In Guest article

Michaela from Austria knows what really matters for children with hearing implants. After all, she is the mother of two cochlear implant users herself. In today’s guest article she talks about why she decided to get their children implanted with CIs, how her family masters school and family life, and what the real challenges are.

My name is Michaela. I live in Lower Austria along with with my husband Bernd and our children Victoria and Florian. And there is one more member of our family: our dog Zeus. In our free time we love to spend time outdoors and enjoy hiking, skiing, ice skating or going for walks with Zeus. We also like to meet friends or relax at home.

Diagnosis: Hearing Loss

Shortly after our daughter Victoria was born, a routine newborn screening was carried out. The results showed that more tests would be necessary. Eight months, a hearing test and a BERA test later we were told the diagnosis: profound hearing loss in both ears. The reason: a genetic defect.

When you are told that your child is deaf, it really feels like someone pulled the rug out from under your feet: What does hearing loss mean? How can we cope with day-to-day life? What about our child’s future? Will they be able to attend a regular school? Suddenly, you have to deal with so many things you never even thought about before. When Florian was diagnosed with hearing loss too, it was also difficult. But we knew what was coming and had a good network of doctors, early intervention support and knew what to expect from Victoria’s hearing journey.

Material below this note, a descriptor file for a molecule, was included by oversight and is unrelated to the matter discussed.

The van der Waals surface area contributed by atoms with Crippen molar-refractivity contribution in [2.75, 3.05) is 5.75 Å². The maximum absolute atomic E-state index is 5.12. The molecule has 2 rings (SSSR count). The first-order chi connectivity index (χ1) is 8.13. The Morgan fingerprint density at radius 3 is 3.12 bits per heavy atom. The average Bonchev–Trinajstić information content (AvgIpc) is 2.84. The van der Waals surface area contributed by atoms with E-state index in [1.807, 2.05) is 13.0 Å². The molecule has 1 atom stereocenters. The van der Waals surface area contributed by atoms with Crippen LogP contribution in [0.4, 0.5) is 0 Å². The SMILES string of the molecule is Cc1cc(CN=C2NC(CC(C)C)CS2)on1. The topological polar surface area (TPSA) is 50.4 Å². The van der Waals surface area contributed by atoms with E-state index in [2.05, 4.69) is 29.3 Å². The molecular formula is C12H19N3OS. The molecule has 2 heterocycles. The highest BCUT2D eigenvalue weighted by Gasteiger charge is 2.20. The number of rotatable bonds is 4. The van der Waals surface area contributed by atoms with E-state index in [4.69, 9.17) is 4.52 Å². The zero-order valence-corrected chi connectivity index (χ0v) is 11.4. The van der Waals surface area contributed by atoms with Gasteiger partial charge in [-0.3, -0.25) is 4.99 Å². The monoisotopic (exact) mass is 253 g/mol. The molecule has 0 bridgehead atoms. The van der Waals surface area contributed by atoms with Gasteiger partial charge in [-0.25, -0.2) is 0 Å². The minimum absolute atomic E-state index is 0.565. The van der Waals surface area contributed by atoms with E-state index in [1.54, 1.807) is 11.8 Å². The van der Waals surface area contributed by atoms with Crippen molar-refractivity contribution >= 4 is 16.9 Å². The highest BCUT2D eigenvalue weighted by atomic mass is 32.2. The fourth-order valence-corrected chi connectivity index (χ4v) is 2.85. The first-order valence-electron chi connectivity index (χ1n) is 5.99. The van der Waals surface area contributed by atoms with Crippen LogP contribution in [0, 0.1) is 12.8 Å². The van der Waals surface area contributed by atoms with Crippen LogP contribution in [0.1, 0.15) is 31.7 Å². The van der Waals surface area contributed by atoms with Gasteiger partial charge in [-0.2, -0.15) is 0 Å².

Two Children, Four Cochlear Implants

After our daughter was diagnosed with profound bilateral hearing loss, we were soon confronted with the question of whether we wanted her to get cochlear implants or not. It was not an easy decision, and I had many sleepless nights thinking about it. In the end we decided to go for it. We would not have been able to forgive ourselves if we had denied our children access to all the great music in the world, the birds singing, and the variety of sounds out there. With Florian the decision was easier for us, because we knew what to expect and how the CIs would support him in his development. So both children were bilaterally implanted when they were around one year old.

Family Life With CIs

The CIs – or “Hellos”, as we like to call them – have always been part of our family life. I keep telling my children that it’s fine and normal to wear audio processors. Some people need glasses to see, some need help walking and others need cochlear implants to be able to hear. Everyone is different and that is fine!

When it comes to the everyday handling of the audio processors, I am the go-to person in the family. When the children were younger, I changed the batteries and took care of everything. But by the end of kindergarten and beginning of elementary school, the children started to take care of the audio processors themselves. Now, in the third grade of elementary school, Florian takes care of his audio processors, removing the batteries and putting it in the drying kit. Victoria knows how to exchange and charge the rechargeable batteries, and just recently she explained the correct handling of the FM system to her new English teacher.